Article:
It also didn’t help that this book had so many chapters. By the end of the story we’re nearly on chapter 140, and for a book which is only 350 pages long, that’s too many. Some of the chapters were over before they’d really begun, and it made the storytelling disjointed and kept throwing me off. I found it hard to concentrate, and even harder to connect with the characters.
That being said, I did enjoy what Jennifer Donnelly did throughout Stepsister. There was a huge focus on the way that society views women and girls, and the roles that they are expected to fill. With Tavia having an intense interest in science and Isabelle being interested in war and military strategy, these girls don’t fit the typical mold a woman was expected to fill in France in this time period!
I particularly enjoyed the personification of Chance and Fate, and would happily read more books featuring these two in the future. It makes this fairytale stand out from the YA crowd by giving it such a great USP, and that’s not something I often find myself thinking about YA fairytale retellings (or continuations!).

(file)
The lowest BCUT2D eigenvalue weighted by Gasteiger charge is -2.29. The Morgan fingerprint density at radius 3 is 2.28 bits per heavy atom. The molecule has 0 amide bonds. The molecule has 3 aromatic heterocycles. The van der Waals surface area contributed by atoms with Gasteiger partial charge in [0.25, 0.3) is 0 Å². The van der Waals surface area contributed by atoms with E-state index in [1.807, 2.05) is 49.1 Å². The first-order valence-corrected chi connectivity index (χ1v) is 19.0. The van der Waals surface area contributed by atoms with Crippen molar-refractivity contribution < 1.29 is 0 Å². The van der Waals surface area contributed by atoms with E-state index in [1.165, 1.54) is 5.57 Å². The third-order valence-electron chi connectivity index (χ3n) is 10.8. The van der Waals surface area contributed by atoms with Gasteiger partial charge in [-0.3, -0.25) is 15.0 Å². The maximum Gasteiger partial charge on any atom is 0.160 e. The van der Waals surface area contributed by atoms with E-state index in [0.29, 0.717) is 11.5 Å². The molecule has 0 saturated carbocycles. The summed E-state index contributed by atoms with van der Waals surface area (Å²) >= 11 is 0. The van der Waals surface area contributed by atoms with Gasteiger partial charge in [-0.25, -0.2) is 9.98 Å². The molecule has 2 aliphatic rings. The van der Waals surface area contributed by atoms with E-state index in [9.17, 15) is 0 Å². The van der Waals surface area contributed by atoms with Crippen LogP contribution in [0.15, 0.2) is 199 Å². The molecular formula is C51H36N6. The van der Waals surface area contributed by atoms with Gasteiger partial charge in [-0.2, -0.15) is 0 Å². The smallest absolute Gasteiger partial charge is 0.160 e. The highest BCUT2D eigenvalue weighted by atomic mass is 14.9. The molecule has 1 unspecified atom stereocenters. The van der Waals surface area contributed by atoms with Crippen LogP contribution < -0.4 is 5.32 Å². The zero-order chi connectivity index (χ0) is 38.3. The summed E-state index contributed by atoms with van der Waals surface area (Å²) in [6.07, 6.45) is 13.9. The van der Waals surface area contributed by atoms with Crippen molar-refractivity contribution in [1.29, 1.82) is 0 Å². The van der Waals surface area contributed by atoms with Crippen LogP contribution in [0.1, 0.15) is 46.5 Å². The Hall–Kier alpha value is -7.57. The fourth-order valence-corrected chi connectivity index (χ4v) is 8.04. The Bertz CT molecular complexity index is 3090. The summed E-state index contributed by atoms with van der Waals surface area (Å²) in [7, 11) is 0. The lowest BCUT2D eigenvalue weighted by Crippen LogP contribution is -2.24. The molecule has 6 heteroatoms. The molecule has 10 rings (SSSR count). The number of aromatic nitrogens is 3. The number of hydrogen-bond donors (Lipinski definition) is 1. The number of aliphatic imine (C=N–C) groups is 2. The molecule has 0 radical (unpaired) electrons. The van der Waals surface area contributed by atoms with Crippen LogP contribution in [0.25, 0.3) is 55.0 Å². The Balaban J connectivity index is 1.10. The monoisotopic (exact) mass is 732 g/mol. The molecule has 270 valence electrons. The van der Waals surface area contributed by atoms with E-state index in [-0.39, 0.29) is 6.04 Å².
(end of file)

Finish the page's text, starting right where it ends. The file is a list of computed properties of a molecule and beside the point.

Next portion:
All in all, this one didn’t quite live up to my expectations. It would have been better if the chapters had been structured better, and I also would have liked the ending to have played out a little more slowly. The story unravels painfully slowly, then the ending occurs at such a breakneck speed that I found myself wondering if I’d accidentally skipped some chapters.
Although I didn’t love Stepsister I’m still looking forward to reading Poisoned by Jennifer Donnelly, and I’m glad I’ve finally picked up one of her novels as I’ve been hearing great things about her writing for years.
Thank you for reading this review,
Top Ten Tuesday is hosted by Jana at That Artsy Reader Girl. This week’s Top Ten Tuesday is all about celebrating books with purple, yellow and green covers because today is Mardi Gras! Without further ado, here are some pictures of the best purple, yellow …
First things first, I’d like to say a huge thank you to Penguin for accepting my request to read Breathless via NetGalley. Breathless was my first Jennifer Niven read, and it didn’t live up to the hype. Following a girl called Claude as her parents …
Top Ten Tuesday is hosted by Jana at That Artsy Reader Girl.
I’ll be honest, I have no idea how to talk about adult books. I would call all of the books on this list contemporary romances, but I don’t actually know if they are: they might be chick lit, they might be romcoms. They might be called romances. They might just be contemporaries! So this is me, apologising in advance if this list is a MESS.